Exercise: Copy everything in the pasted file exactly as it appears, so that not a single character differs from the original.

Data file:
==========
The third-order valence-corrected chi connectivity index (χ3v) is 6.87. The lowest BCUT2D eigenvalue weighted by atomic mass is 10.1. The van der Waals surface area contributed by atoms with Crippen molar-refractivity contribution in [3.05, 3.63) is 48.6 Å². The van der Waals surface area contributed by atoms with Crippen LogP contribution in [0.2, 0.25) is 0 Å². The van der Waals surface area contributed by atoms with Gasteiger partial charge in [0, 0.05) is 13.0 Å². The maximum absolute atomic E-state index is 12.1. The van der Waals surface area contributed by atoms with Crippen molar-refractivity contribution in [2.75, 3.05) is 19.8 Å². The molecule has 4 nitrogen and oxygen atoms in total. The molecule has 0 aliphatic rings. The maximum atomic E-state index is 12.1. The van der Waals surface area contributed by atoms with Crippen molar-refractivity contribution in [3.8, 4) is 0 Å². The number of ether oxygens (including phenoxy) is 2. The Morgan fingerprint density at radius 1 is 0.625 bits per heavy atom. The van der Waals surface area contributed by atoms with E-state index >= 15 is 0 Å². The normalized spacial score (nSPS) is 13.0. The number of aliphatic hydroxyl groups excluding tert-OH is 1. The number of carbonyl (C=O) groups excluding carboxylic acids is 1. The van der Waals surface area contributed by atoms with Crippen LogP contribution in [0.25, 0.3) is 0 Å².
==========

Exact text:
The third-order valence-corrected chi connectivity index (χ3v) is 6.87. The lowest BCUT2D eigenvalue weighted by atomic mass is 10.1. The van der Waals surface area contributed by atoms with Crippen molar-refractivity contribution in [3.05, 3.63) is 48.6 Å². The van der Waals surface area contributed by atoms with Crippen LogP contribution in [0.2, 0.25) is 0 Å². The van der Waals surface area contributed by atoms with Gasteiger partial charge in [0, 0.05) is 13.0 Å². The maximum absolute atomic E-state index is 12.1. The van der Waals surface area contributed by atoms with Crippen molar-refractivity contribution in [2.75, 3.05) is 19.8 Å². The molecule has 4 nitrogen and oxygen atoms in total. The molecule has 0 aliphatic rings. The maximum atomic E-state index is 12.1. The van der Waals surface area contributed by atoms with Crippen molar-refractivity contribution in [3.8, 4) is 0 Å². The number of ether oxygens (including phenoxy) is 2. The Morgan fingerprint density at radius 1 is 0.625 bits per heavy atom. The van der Waals surface area contributed by atoms with E-state index >= 15 is 0 Å². The normalized spacial score (nSPS) is 13.0. The number of aliphatic hydroxyl groups excluding tert-OH is 1. The number of carbonyl (C=O) groups excluding carboxylic acids is 1. The van der Waals surface area contributed by atoms with Crippen LogP contribution in [0.25, 0.3) is 0 Å².